Sports Legends Revealed: Did Bo Belinsky intentionally hit Hank Aaron after Aaron's 400th homer?
BASEBALL LEGEND: Bo Belinsky intentionally hit Hank Aaron after Aaron hit his 400th home run off of Belinsky, with Belinsky tipping his hat to the slugger both times.
In 1962, Bo Belinsky was 25 years old, a rookie in the Major Leagues and pitching for the second-year Los Angeles Angels. Belinsky won his first five games of the season, setting an Angels rookie record that stood until Jered Weaver won his first nine games in 2006.
But no Belinsky victory was as famous as his fourth game of the 1962 season, when Belinsky threw a no-hitter against the Baltimore Orioles - the very team that had left Belinsky available to be drafted away in the 1961 Rule V Draft! So, as you might imagine, things were flying high for Belinsky - a young man with great fame and success, living in Los Angeles in the early 60s - what a life!
Belinsky dated a bevy of beauties, including a pre-Gilligan's Island's Tina Louise... and was even engaged to blonde bombshell, Mamie Van Doran... before ultimately marrying the 1965 Playmate of the Year, Jo Collins, in 1970.
But by then, Belinsky's career was already in shambles, known more for his wasted talent than for anything else. After his 5-0 start in 1962, Belinsky finished the season 10-11. In 1963, he pitched so poorly he was actually sent back to the minors before he rebounded with a strong 1964 on the field. Off the field, though, an altercation with veteran Los Angeles Times sportswriter Braven Dyer led to a suspension and later a trade to the Philadelphia Philles in the off-season.
After pitching nearly two seasons for the Phillies, Belinsky also pitched for the Houston Astros, the Pittsburgh Pirates and the Cincinnati Reds before his career finished in 1970 at the age of 33. The fun-loving and flamboyant Belinsky was still very interesting to the media, and in 1973, venerable baseball writer Maury Allen wrote a biography of Bo, Bo: Pitching and Wooing, which detailed all of Belinsky's various exploits in great detail. One story, in particular, stood out to me. Here it is:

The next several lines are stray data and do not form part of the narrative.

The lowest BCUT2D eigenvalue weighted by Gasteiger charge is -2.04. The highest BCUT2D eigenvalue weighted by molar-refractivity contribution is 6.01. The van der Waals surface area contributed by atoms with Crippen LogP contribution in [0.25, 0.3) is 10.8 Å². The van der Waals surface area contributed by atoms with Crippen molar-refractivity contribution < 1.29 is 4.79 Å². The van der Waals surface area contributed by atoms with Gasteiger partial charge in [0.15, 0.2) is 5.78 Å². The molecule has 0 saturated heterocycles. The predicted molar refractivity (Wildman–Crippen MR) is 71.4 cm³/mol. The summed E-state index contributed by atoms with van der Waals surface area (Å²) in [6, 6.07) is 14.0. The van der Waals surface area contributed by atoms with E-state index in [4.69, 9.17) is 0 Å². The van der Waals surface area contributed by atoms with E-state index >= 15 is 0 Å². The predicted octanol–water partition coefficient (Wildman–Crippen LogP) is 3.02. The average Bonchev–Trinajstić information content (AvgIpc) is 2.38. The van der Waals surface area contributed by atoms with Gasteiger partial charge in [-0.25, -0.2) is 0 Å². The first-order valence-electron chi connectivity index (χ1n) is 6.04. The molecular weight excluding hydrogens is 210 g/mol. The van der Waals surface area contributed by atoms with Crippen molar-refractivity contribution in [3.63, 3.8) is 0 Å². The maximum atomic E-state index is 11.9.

I'll get in the Hall of Fame because I gave up some big home runs to some big guys. I think of that now with a guy like Hank Aaron. He's driving on Babe Ruth's 714 and I gave him number 400. He came around the bases and I tipped my hat to him and he smiled. The next time I faced him I drilled him in the ribs. I tipped my hat to him again.
That's a great story, isn't it? It really captures the rapscallion nature of Belinsky to a tee. But is it true?
It's true enough that Belinsky did, indeed, give up Hank Aaron's 400th home run, on April 20, 1966, when Belinsky was pitching mop-up duty in the late innings of a blowout victory by the Atlanta Braves over the Philadelphia Phillies. But the other part? Not so much.
Belinsky only pitched against the Braves one more time in 1966, two weeks later, and he did not face Aaron. He next faced Hammerin' Hank the next season while a member of the Houston Astros. In that game, on June 17, 1967, Belinsky started against the Braves and did poorly, allowing three runs in the first (only two earned). However, he DID strike Aaron out when he faced him. He was removed with two outs in the second with Aaron coming up to the plate (I guess the Astros knew that Belinsky had given up two homers to Aaron in his career).
In their entire career against each other, Belinsky faced Aaron 13 times, walking him once, giving up three hits (two of them homers), striking him out five times and hitting him with a pitch...never. It's still a great story, though! Belinsky eventually cleaned up his act after he left baseball, becoming a spokesperson for the alcohol rehab program he entered in Hawaii (where he had played minor league baseball when the Angels sent him down in 1963) and lived a sober life until his death from cancer in 2001.
The first Angel to pitch a no-hitter will always be remembered though, whether he drilled Aaron with a pitch or not! Thanks once again to Maury Allen's Bo: Pitching and Wooing (just last week I cited it! That's quite a useful book!)
-- Brian Cronin
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